Now we have cleaned the 2 mos difficult items lets do the easy ones and get this job done.
Rear fans are next. These are held on by 4 screws and easy to remove. In most cases you will have enough slack in the wires so you won't have to unplug them but if you do remember where they plug in. Remember which side faces out, a piece of tape placed on one side temporally will help. After they are out they are easy to clean with the brush and vacuum. Vacuum up any dirt that fell inside the case and replace the fan.
On to the front bezel. This is the most forgotten area on the case. DO NOT try to pry it off. It is held on by 4 to 6 plastic clips which are located just inside the front of the case. A quick look will tell you if you have to press them together or just push them to one side. When this is done the front bezel will fall off. There may be a filter inside if so clean it. If there is a front fan clean it also. Vacuum up any dirt that fell to the bottom and wipe it out. Then just snap the bezel back on. With your brush dust the entire inside of the case and MBB and vacuum it out then use your canned air to blow any remaining dust out. Don't forget to blow behind the MBB.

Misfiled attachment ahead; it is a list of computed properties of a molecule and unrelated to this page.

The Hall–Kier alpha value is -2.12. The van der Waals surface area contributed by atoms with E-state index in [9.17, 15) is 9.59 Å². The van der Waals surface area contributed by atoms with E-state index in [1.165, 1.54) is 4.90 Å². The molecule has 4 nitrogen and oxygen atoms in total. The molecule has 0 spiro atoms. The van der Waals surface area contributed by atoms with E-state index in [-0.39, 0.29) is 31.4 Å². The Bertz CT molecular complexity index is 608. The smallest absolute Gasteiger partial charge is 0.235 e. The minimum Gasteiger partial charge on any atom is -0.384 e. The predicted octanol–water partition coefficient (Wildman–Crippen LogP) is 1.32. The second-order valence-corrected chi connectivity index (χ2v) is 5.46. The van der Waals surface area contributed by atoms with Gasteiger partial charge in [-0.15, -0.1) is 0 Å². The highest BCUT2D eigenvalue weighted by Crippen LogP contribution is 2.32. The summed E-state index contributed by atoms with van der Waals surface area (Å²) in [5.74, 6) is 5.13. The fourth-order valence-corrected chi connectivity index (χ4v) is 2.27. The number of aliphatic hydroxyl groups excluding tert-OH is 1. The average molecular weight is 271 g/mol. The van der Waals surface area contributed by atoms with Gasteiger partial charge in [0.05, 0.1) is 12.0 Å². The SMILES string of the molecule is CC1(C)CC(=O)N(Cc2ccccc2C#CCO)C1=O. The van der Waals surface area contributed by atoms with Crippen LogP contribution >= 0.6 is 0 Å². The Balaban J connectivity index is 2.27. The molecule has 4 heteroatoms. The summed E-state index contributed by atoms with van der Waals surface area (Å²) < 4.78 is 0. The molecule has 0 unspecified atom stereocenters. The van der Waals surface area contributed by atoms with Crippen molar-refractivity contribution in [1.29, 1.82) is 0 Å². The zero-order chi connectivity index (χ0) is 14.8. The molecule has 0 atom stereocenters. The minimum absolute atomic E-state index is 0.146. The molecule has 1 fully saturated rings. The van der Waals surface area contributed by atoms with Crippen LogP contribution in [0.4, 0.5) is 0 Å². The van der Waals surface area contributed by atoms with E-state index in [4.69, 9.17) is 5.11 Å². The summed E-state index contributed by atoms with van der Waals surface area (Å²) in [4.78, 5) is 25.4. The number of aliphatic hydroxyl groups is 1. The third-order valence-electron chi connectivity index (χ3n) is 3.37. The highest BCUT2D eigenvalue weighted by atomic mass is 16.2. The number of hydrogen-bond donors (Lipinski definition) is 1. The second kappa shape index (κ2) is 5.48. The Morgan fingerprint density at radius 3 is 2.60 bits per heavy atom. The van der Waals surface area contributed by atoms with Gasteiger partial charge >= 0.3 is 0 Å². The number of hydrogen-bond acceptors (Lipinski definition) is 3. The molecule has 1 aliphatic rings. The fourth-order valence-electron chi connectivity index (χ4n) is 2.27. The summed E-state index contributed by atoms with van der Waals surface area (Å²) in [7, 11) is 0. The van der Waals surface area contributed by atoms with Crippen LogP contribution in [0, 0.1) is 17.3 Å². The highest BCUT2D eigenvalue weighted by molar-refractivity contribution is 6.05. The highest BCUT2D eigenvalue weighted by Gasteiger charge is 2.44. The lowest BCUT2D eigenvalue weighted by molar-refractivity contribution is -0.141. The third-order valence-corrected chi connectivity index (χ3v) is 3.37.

I never saw this before today. Perhaps if I had I may not have purchased this new computer. A good cleaning might be just what the old iMac needs. Think I'll follow Sandy's idea and send it out, though.
That's a fair amount of cash...hope it does make your computer hold out longer though. I put a similar amount of money into my old PC because of the Black Worm virus I had picked up. It still never ran right afterwards. I ended up giving it away after Corinne gave me her old iMac. That lasted 3 years for me and now I have my 1st brand new computer. Hope it lasts for the rest of my life as it cost a really pretty penny. Well worth it, though.